Identify Your Core Competencies
by William S. Frank, President/CEO of CareerLab®
Photo by Silvan Arnet
Every mid-career professional has 6-12 big areas of capability. In the past they were called skills, but today’s buzzword is “competencies” or “core competencies.” A recruiter of employer may ask you to name your core competencies. If so, they’re asking you to identify a few of these general areas of capability. Take time to identify the top 6-12 that apply to you, then prioritize them. Which is first most important to you, second most important, and so on?
Naming competencies is some of the hardest resume thinking we do, because being one-of-a-kind, everyone’s competencies are different.
A granite sign in my office says, “DVO FACIEM IDEM NON EST IDEM.” Meaning, “Two people can do the same thing, but it’s not the same.” No two architects will design it the same, no two trial lawyers will use the same arguments. You get the idea. We’re all different and special.
Gift Courtesy of Graphic Designer T. Craig Lincoln
If we dig deeply, there are hundreds of “core competencies. Everyone’s list is different.
Competencies are evolving to match job titles. Did you ever think “Chief Storyteller,” “Algorithm Bias Auditor,” “Vice President of Corporate Social Responsibility,” or “HR Data Detective” would be job titles in the corporate world? Neither did I, but things change. Would you believe that one person held two of these job titles in a Fortune 500 company, back-to-back? He did.
An Internet search will find forward-looking competencies, things the world of work requires today, not yesterday, and that’s helpful. Things like:
- Learning Agility
- Conceptual Flexibility
- Situational Adaptability
- Commercial Mindset
- Connection and Belonging
I’ve listed 29 competencies below, but each is a broad category, too generic for our purposes. So rather than saying “Finance,” which is too general, use “Pre-IPO Finance & Accounting,” or language that is more specific.
Pre-IPO Finance & Accounting
Commercial RE Contract Negotiation
Lead large teams (18 Direct, 2,100 Indirect)
Multi-unit P&L Responsibility to $2.1B
Recruit, Develop & Motivate Talent
These are the broad categories to get you started. But remember, you must sharpen them up and power them up considerably.
2. Business Management (cost reduction / revenue increase)
4. Community Service / Social Responsibility
5. Computer / Information Technology / Informatics
6. Conflict Resolution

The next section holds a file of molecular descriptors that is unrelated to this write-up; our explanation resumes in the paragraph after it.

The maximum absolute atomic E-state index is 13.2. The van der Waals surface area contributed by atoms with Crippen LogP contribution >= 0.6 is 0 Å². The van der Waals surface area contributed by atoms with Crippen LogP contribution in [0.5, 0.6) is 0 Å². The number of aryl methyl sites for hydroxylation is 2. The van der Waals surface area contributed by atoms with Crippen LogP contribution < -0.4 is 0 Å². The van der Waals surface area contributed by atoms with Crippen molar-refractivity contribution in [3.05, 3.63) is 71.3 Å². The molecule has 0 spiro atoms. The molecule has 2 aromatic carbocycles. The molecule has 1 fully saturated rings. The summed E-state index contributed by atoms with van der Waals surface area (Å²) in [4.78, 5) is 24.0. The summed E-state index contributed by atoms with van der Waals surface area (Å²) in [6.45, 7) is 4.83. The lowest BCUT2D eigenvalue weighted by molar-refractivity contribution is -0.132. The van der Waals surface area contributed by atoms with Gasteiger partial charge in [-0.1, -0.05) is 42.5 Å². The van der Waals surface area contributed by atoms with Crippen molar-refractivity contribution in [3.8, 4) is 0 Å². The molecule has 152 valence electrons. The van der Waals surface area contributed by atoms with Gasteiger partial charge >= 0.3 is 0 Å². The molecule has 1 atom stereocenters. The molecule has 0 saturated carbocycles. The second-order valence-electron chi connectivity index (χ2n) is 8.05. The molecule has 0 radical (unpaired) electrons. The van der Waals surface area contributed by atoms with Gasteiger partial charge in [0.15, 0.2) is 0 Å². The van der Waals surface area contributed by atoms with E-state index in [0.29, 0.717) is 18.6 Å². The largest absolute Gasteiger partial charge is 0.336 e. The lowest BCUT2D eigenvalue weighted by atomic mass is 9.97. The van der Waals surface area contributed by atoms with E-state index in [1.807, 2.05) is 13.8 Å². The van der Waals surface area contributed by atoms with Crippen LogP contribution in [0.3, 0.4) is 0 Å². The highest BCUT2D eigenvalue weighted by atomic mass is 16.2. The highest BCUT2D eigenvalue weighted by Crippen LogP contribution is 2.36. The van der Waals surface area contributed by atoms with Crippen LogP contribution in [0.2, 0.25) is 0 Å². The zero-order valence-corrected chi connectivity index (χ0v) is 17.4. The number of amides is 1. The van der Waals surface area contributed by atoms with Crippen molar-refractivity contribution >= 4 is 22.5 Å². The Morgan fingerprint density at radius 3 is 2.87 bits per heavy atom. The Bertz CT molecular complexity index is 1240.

7. Construction / Facilities
9. Counseling / Caregiving
12. Human Resources Management (recruitment, training, retention)
13. Leadership / Managing / Administration
15. Library / Records / Knowledge Management
19. Planning / Strategic Planning
20. Political Skills / Schmoozing
21. Presentations / Speeches
22. Quality Assurance / Quality Control
23. Research & Development
24. Sales and Marketing / Advertising and Public Relations
25. Science / Innovation / Patents
26. Special Skills [Pilot, etc.]
29. Writing / Editing / Publishing
Core competencies link to your accomplishments.
Use your list of work achievements to help you remember, identify, and develop your list of core competencies. Your achievements should mirror your competencies, and vice versa.
Example: if a resume bullet reads “Saved $287,000 by renegotiating 10 software technology licenses,” then you could consider using “Contract Negotiations” as a competency. And if you list “Contract Negotiations” as one of your twelve skill areas, your resume should show several examples. Otherwise, why is it listed?
You’ll see examples of core competencies below. Use the examples as just that: jumping off points. Don’t copy them word for word just because they sound neat. Almost anyone could use “Strategic Thinker. Critical Thinker. Problem Solver.” But is that really you?
“What is your greatest gift?” is one of my favorite questions. When I asked a CEO the question, he said, “I never met a problem I didn’t like.” Wow! That’s a competency, and one I sure don’t have. I’ve met lots of problems I didn’t like.
The more your resume reflects you, the real you, not the imaginary one, the more it works.
One hint into your competencies can come from The Clifton StrengthsFinder, developed by the Gallup organization. You can take it online, but the book StrengthsFinder 2.0 is cheaper, and I prefer it. This assessment names 34 business strengths and gives you your top five.
Mine are: Strategic, Maximizer, Achiever, Relator, Learner. The StrengthsFinder named them for me, without weeks of soul-searching. It will do the same for you.
Being strategic is being able to see around corners, to see the future. A maximizer is someone who takes good things and makes them great. You can see how these competencies tie right into my work.
Yours will too.